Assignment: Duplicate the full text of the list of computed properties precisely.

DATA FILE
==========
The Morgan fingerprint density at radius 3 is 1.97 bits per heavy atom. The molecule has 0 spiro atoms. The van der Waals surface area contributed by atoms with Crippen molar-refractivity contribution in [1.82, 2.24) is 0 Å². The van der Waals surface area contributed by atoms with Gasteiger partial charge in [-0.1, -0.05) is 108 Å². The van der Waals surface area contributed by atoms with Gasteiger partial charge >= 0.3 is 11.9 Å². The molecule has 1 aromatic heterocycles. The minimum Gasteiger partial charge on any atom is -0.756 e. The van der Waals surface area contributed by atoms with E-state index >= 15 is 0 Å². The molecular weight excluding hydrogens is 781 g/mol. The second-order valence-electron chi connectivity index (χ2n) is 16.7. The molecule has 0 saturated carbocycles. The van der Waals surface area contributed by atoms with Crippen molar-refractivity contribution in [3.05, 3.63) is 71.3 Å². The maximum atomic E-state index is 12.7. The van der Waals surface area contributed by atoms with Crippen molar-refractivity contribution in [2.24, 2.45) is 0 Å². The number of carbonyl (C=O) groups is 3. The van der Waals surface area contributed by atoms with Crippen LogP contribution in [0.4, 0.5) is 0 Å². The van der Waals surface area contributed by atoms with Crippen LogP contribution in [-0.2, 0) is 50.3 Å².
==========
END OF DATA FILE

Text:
The Morgan fingerprint density at radius 3 is 1.97 bits per heavy atom. The molecule has 0 spiro atoms. The van der Waals surface area contributed by atoms with Crippen molar-refractivity contribution in [1.82, 2.24) is 0 Å². The van der Waals surface area contributed by atoms with Gasteiger partial charge in [-0.1, -0.05) is 108 Å². The van der Waals surface area contributed by atoms with Gasteiger partial charge >= 0.3 is 11.9 Å². The molecule has 1 aromatic heterocycles. The minimum Gasteiger partial charge on any atom is -0.756 e. The van der Waals surface area contributed by atoms with E-state index >= 15 is 0 Å². The molecular weight excluding hydrogens is 781 g/mol. The second-order valence-electron chi connectivity index (χ2n) is 16.7. The molecule has 0 saturated carbocycles. The van der Waals surface area contributed by atoms with Crippen molar-refractivity contribution in [3.05, 3.63) is 71.3 Å². The maximum atomic E-state index is 12.7. The van der Waals surface area contributed by atoms with Crippen molar-refractivity contribution in [2.24, 2.45) is 0 Å². The number of carbonyl (C=O) groups is 3. The van der Waals surface area contributed by atoms with Crippen LogP contribution in [0.4, 0.5) is 0 Å². The van der Waals surface area contributed by atoms with Crippen LogP contribution in [-0.2, 0) is 50.3 Å².